It has been said many times over the centuries that Nature is only interested in the future of the species.

I read that as meaning that the sole purpose of our lives, and hence our individual legacies, is a continuation of the line.  That’s quite satisfying for anyone who has brought up children in their own image, with appropriate standards and ethics – broadly as laid down in many a religious tract – love thy neighbour, do good, love, work hard etc.

It’s not unreasonable to say that I am nearer the end of my life than the beginning, so, as a retrospective, what do I feel it has it all been for.

As I start to write this, it’s my intention that it should be the last in this series – not so much because I have nothing left to say (I could go on and on about all sorts), but rather that it’s a convenient break point, whilst sitting in the middle of the great uncertainty that is 2020.  This uncertainty may be the very reason why I should continue, but I’ll live with this divergence of thinking.

In one major stroke of good fortune and privilege, I was born in a ‘first-world’ country at a time when there have been no major wars or military service.  Many people have talked about never dwelling on the past, because the past is the past, and you can do nothing about it except learn from it, however ‘ordinary’ it has been.  We know that life is only like it is now because of what happened in history – yes, going all the way back to man #1.  I enjoy retrospectives, whether Renaissance and Baroque music, black and white pics from my youth, or the development of our countryside.  But too much looking back inclines me to wonder how on earth a supposedly increasingly intelligent and informed general public gives us the blonde twins, Trump and Johnson, to map out our futures.  Hopefully, it has all been done for a reason, and we will learn by these gross errors of judgment, and the world can plot a more straightforward path in the times to come.

All we have is the present – yesterday is history, and tomorrow’s a mystery – so isn’t it just up to me to make the most of the moment?  I hope that I do, in my way.  There are no great schemes, just trying to stay healthy, mentally (Sudoku, jigsaws, challenging books, good conversation), and physically (walks, cycling, keeping myself supple), and to give time and spread a little happiness along the way.  Importantly I think I know what I should be doing, and conversely, not doing.  I don’t feel the need to have lots of outside friends, group memberships, clubs etc – I enjoy the company of a small circle, but most of all my family, whose challenges they all are willing to share to ease their burden (and increase mine).  I’m pleased that they feel they can discuss things.  I regard that the successes, attitudes and principles of my four children as a major success on the road of childhood and parenthood.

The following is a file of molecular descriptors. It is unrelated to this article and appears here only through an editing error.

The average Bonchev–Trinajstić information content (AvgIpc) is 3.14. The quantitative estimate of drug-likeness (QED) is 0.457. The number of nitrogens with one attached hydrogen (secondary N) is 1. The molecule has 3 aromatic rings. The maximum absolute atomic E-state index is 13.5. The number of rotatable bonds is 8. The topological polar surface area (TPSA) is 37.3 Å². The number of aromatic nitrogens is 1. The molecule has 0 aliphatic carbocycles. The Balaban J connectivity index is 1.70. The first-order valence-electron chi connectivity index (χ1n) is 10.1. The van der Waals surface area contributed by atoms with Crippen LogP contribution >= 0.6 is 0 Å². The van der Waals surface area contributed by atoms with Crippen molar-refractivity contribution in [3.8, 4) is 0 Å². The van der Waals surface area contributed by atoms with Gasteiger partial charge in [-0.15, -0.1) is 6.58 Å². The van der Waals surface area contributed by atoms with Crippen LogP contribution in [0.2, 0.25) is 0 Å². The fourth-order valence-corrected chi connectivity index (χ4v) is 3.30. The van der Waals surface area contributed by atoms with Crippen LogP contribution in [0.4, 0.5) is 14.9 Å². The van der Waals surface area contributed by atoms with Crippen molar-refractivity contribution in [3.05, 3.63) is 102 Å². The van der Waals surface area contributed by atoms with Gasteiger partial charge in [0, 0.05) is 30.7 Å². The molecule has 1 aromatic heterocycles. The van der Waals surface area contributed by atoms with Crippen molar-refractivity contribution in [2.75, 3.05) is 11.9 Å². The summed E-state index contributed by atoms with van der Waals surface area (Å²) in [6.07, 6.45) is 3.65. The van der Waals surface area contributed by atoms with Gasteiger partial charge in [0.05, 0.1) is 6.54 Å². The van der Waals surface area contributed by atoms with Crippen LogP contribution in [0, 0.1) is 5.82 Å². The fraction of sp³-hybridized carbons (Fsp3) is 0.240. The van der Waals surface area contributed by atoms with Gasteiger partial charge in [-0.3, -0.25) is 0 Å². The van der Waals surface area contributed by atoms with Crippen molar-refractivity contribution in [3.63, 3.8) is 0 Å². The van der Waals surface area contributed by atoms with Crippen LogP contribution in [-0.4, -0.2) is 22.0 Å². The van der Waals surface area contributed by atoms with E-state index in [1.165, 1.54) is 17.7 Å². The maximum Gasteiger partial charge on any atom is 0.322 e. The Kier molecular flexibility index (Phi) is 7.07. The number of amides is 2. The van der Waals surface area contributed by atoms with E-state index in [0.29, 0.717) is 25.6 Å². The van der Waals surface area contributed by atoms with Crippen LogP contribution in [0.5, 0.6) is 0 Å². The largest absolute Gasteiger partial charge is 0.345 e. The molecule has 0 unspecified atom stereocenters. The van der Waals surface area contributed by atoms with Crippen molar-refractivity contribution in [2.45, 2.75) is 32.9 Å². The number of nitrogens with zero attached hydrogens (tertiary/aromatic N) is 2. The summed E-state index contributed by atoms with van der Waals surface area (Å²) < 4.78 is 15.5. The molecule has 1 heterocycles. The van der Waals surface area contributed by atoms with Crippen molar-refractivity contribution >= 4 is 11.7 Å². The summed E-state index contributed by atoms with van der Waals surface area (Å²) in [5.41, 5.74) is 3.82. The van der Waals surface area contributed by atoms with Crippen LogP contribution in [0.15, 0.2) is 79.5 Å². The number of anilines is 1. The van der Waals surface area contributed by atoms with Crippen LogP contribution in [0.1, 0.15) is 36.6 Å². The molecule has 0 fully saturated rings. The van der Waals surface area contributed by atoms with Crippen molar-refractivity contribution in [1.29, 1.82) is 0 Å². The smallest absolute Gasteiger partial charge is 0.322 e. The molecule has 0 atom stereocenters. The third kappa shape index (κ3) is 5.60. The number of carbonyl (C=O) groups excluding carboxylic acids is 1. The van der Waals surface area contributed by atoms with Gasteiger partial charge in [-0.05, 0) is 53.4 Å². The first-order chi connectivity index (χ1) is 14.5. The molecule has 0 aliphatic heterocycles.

Yes, the future of the species…..

Most of all I am not alone, with Sue being a constant inspiration never more so than now.  We bind well.

And, fortunately for my life in the present, the grandchildren are all delightful and non-judgemental.  We have five currently, with two more due to appear by the end of this year.  I’ll have to make do by seeing one via Skype only, until those who are about to emigrate to Malaysia return to base for a holiday at some point in 2021, or alternatively we can visit them without enduring a 14 day quarantine.

I seem to have what I want in the present, so what about the future?

Every year is a bonus from this point on, and I say this as longevity is not a strength of ‘my side’ the family.  It’s up to me to contribute to those around me in the best way that I can, whilst understanding how they may want me to contribute, hopefully enjoy myself in the process, and feel that I have real purpose – not just another older person winding down the clock.

There are more books I want to read, than years I have left, so I’ll have to be selective.  Fortunately, my bucket list of places/experiences to be visited, is not long.  I’m not a global traveller, hate the whole airport bit, and not being in control of my immediate destiny.  So if I get around those parts of the UK and France that I love, I’m a happy man.  And if by chance I can’t, I have wonderful memories to fall back on, so I won’t get mardy (a lovely Yorkshire word).

I want to continue to be affected by what happens around me – the music, the words, the sights, the smells.  I want to feel, I don’t want to suffer the frailties associated with old age, although they are inevitable, in whichever forms they come to affect me.

I want to see my children and grandchildren live and grow up in a world that comes to its senses, and realises that climate change is real, that not everyone needs a car and multiple social media accounts to be happy, that there is great joy in simplicity and living in harmony.  I am not sure about the reality of these aspirations, but I instinctively know they are correct.

One day I won’t be here, but prior to that moment I shall know that my own legacy as borne out in my children, and their children and the love they bring, is the only real worthwhile legacy… other words, I’m only really interested in the future of the species.